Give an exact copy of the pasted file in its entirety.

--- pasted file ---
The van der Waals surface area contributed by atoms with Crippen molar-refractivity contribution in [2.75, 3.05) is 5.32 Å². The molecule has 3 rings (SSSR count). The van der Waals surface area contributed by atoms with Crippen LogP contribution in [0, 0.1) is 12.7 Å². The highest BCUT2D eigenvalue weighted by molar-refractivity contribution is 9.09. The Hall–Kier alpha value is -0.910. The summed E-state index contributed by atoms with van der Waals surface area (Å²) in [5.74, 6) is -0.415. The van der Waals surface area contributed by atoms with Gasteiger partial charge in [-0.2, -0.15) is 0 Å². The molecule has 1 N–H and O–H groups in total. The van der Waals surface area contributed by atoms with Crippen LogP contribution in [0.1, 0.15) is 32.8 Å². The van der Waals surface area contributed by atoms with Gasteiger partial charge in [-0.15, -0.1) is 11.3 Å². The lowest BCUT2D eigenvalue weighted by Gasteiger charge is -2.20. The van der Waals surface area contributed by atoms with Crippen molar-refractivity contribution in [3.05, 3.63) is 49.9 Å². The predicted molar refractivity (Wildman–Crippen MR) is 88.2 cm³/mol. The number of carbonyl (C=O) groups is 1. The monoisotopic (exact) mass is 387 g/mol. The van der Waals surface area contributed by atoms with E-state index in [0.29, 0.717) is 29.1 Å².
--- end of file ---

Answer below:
The van der Waals surface area contributed by atoms with Crippen molar-refractivity contribution in [2.75, 3.05) is 5.32 Å². The molecule has 3 rings (SSSR count). The van der Waals surface area contributed by atoms with Crippen LogP contribution in [0, 0.1) is 12.7 Å². The highest BCUT2D eigenvalue weighted by molar-refractivity contribution is 9.09. The Hall–Kier alpha value is -0.910. The summed E-state index contributed by atoms with van der Waals surface area (Å²) in [5.74, 6) is -0.415. The van der Waals surface area contributed by atoms with Gasteiger partial charge in [-0.2, -0.15) is 0 Å². The molecule has 1 N–H and O–H groups in total. The van der Waals surface area contributed by atoms with Crippen LogP contribution in [0.1, 0.15) is 32.8 Å². The van der Waals surface area contributed by atoms with Gasteiger partial charge in [-0.15, -0.1) is 11.3 Å². The lowest BCUT2D eigenvalue weighted by Gasteiger charge is -2.20. The van der Waals surface area contributed by atoms with Crippen molar-refractivity contribution in [3.05, 3.63) is 49.9 Å². The predicted molar refractivity (Wildman–Crippen MR) is 88.2 cm³/mol. The number of carbonyl (C=O) groups is 1. The monoisotopic (exact) mass is 387 g/mol. The van der Waals surface area contributed by atoms with E-state index in [0.29, 0.717) is 29.1 Å².